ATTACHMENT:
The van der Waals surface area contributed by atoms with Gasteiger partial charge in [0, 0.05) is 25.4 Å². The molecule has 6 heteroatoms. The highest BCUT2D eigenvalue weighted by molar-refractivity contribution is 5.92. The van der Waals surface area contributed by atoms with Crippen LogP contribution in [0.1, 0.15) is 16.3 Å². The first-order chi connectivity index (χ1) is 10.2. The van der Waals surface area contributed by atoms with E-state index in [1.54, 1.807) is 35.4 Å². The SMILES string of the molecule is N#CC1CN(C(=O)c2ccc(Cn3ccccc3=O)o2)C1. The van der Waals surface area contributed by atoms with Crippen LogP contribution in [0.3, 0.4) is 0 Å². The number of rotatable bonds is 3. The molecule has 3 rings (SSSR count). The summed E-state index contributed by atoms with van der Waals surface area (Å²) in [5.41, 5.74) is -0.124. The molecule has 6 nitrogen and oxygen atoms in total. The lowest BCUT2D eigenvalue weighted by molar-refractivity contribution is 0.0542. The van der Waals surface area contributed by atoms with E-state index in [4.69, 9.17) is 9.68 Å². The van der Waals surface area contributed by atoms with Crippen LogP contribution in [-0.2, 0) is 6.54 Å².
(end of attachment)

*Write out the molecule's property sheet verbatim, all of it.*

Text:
The van der Waals surface area contributed by atoms with Gasteiger partial charge in [0, 0.05) is 25.4 Å². The molecule has 6 heteroatoms. The highest BCUT2D eigenvalue weighted by molar-refractivity contribution is 5.92. The van der Waals surface area contributed by atoms with Crippen LogP contribution in [0.1, 0.15) is 16.3 Å². The first-order chi connectivity index (χ1) is 10.2. The van der Waals surface area contributed by atoms with E-state index in [1.54, 1.807) is 35.4 Å². The SMILES string of the molecule is N#CC1CN(C(=O)c2ccc(Cn3ccccc3=O)o2)C1. The van der Waals surface area contributed by atoms with Crippen LogP contribution in [0.3, 0.4) is 0 Å². The number of rotatable bonds is 3. The molecule has 3 rings (SSSR count). The summed E-state index contributed by atoms with van der Waals surface area (Å²) in [5.41, 5.74) is -0.124. The molecule has 6 nitrogen and oxygen atoms in total. The lowest BCUT2D eigenvalue weighted by molar-refractivity contribution is 0.0542. The van der Waals surface area contributed by atoms with E-state index in [4.69, 9.17) is 9.68 Å². The van der Waals surface area contributed by atoms with Crippen LogP contribution in [-0.2, 0) is 6.54 Å².